In 2022, more than 6,600 workers left Samoa for seasonal worker programs; this was double the number leaving before the pandemic. This means that local business are seeing staff shortages.
For instance, over the past year, Tuiataga Nathan Bucknall, general manager of an exclusive resort on Taumeasina Island near Apia, Samoa, lost nearly 60 staff – about one-third of the number usually employed at the resort – to seasonal work programs in Australia and New Zealand, in a sign of a record exodus of workers from Samoa to meet growing demand for Pacific labor.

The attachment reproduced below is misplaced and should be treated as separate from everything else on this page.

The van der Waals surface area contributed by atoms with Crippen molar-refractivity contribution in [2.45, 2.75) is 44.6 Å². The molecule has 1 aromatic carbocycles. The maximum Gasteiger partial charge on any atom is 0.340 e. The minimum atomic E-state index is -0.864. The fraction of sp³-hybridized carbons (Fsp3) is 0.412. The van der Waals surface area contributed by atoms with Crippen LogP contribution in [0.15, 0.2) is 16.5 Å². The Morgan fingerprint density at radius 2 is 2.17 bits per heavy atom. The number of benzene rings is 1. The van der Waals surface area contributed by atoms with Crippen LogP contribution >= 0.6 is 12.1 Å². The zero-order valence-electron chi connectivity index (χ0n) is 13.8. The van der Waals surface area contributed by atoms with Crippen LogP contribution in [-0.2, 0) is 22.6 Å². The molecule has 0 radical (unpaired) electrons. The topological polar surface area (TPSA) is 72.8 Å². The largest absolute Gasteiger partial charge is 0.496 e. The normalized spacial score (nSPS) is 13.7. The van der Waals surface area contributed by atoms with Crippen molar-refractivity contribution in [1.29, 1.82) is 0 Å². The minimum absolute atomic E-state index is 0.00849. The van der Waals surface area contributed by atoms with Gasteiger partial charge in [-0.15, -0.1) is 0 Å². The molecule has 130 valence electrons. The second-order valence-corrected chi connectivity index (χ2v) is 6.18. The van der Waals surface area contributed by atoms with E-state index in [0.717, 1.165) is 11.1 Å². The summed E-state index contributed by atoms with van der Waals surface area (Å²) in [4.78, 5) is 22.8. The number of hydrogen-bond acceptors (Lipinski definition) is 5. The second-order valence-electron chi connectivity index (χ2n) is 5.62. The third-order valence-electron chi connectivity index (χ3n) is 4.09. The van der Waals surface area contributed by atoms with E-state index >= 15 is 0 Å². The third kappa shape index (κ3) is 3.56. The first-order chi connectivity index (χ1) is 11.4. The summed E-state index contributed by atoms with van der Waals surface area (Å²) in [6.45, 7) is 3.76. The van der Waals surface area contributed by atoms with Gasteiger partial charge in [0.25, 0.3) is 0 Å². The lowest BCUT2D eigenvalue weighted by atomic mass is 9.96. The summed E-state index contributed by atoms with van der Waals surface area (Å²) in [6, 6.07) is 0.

The loss of seasonal workers is a regular and usually welcome occurrence for Samoa, which relies on the receipt of remittances from citizens working abroad, equivalent to 29% of GDP according to World Bank data.
While the recent expansions of Australia’s and New Zealand’s seasonal work schemes have been pitched by Canberra and Wellington as a win-win, the response has been mixed in Pacific capitals. The Samoan government began a review into the country’s participation in the schemes last year, before temporarily suspending departures in December.